WASHINGTON: No Russians. Few Chinese. The F-35. And the man who has led the charge in America’s trade wars, Peter Navarro, at the head the American delegation, with lots of other senior American officials along eager to boost bilateral sales of US weapons and civilian aircraft. Those are the early outlines of what we’ll see at this year’s Farnborough Air Show.
(About the F-35 — Lockheed has three F-35 briefings planned. Some of the UK’s F-35Bs will fly at the Royal International Air Tattoo and are expected to fly during the trade portion of FIA.)
Let’s look more closely at the US delegation. Here’s as up-to-date a list as we can put together now:
The State Department is sending Andrea Thompson, undersecretary for Arms Control and International Security, and Tina Kaidanow, principal deputy assistant Secretary for Political-Military Affairs. Pol-Mil, of course, rides herd on the arms export license process for the US government
Until yesterday afternoon, to the excitement of the US trade press, the Defense Department was sending Ellen Lord, the head of Pentagon acquisition. But due to scheduling changes, she’s being replaced by her deputy, Kevin Fahey. Eric Chewning, deputy assistant secretary for industrial base policy will also be there. Lt. Gen. Charles Hooper, head of the Pentagon’s Defense Security Cooperation Agency, is reportedly meeting with representatives from more than two dozen countries. Much of his work will be focused on eight NATO fighter competitions, with a particular emphasis on the sale of F-16s to smaller countries.
Air Force Secretary Heather Wilson may attend the Royal International Air Tattoo (RIAT), but not Farnborough itself. Air Force Undersecretary Matt Donovan and Will Roper, head of Air Force acquisition, will attend Farnborough.
One government official told us Navarro is the most senior US official going in the last 20 years, but we’re pretty sure that’s not correct. President Obama’s Commerce Secretary Penny Pritzker attended the last Farnborough and that’s a Cabinet-level position. Navarro appears increasingly influential but is a senior policy advisor to President Trump.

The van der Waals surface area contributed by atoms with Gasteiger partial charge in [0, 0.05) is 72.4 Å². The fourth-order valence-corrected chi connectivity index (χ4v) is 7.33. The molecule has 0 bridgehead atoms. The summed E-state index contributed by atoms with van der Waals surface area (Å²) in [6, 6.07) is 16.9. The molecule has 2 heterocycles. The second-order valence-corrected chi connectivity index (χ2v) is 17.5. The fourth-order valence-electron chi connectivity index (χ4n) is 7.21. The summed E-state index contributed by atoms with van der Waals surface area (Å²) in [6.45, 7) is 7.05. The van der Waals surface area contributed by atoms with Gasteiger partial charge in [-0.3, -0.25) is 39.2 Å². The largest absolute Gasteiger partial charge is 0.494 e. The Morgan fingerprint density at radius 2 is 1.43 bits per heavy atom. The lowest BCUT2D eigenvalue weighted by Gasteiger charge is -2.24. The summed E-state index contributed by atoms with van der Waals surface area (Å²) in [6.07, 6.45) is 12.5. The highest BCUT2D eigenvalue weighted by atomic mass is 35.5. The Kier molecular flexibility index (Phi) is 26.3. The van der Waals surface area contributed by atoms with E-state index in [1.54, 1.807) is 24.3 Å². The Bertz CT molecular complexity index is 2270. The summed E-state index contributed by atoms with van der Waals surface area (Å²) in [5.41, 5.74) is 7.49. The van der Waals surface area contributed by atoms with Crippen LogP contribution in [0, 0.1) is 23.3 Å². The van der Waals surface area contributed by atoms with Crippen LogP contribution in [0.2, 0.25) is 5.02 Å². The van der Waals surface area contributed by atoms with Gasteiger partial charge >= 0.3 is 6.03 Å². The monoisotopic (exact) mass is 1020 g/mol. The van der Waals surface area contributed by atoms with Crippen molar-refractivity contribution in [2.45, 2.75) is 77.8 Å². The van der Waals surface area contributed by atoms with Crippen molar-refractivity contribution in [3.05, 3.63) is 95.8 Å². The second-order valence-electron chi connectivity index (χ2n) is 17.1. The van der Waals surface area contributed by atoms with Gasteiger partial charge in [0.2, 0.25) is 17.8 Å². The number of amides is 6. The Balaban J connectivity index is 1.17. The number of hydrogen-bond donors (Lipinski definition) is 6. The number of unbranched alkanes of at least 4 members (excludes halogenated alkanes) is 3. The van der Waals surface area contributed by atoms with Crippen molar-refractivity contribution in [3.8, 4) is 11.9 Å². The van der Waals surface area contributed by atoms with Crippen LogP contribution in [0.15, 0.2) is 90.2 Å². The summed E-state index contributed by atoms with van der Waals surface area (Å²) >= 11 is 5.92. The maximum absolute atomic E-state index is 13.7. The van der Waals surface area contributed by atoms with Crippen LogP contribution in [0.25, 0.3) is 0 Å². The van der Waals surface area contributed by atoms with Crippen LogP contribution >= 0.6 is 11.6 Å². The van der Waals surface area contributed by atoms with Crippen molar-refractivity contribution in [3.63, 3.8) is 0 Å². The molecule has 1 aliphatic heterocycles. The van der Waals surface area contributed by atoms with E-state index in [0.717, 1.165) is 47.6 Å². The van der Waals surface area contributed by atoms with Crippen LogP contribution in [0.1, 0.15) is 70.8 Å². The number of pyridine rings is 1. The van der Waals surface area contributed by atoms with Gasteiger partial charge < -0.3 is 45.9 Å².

Another government official said the contingent from the DoD and State is the largest in recent memory. “The administration is really trying to implement the president’s wishes in getting senior officials out there to actively advocate for US platforms, US equipment, and sales,” the official said. “This is ratcheting it up a notch.”
One might wonder how well the US might do promoting arms sales while President Trump wages trade wars against our allies and accuses them of doing little to support NATO. One administration official told me: “Frankly, if I were them and I wanted to be strategic about it, I would say, I’m not spending 2 percent, but I’m buying your fighters.”
Defense Secretary Jim Mattis recently wrote his British colleague saying one of our closest allies (pick Australia, Britain or Canada) had better boost its defense spending. He pointedly noted France’s decision to increase its defense sending (by 35 percent over the next six years to meet the NATO standard of spending 2 percent of its Gross Domestic Product).
“As global actors, France and the US have concluded that now is the time to significantly increase our investment in defense. Other allies are following suit,” he said in the letter to Britain’s Defense Secretary Gavin Williamson. “It is in the best interest of both our nations for the UK to remain the US partner of choice.”
However, this letter may be more about supporting Williamson’s efforts to boost his department’s spending than reflecting real US unhappiness with Britain’s spending. Then again, there’s nothing like hinting America may turn to France as our favorite Europeans instead of Britain.
Perhaps the neatest news from the next 10 days of airplane events will be the successful trans-Atlantic crossing and landing of General Atomics Aeronautical Systems’ MQ-9B at Fairford (where RIAT is held). If you’d like to track the flight you can go here and look for its call sign, N190TC. (ProTip — on the right side of the map look for the filters, choose Call Sign and type it in!) It took off from Grand Forks, ND at 12:45 CST today and should land tomorrow about 6:45 pm British Summer Time. The Royal Air Force is buying 16 units and has begun to operate them.
Perhaps the most intriguing bit of this is the fact that this flight sends a message to the rest of NATO — and Europe more generally — that larger drones can be flown safely in national airspace. The drone meets NATO standards, but that doesn’t mean individual countries will allow it to fly in their airspace. They are equipped with an advanced Detect and Avoid system that was successfully tested on a NASA-owned Predator on June 12.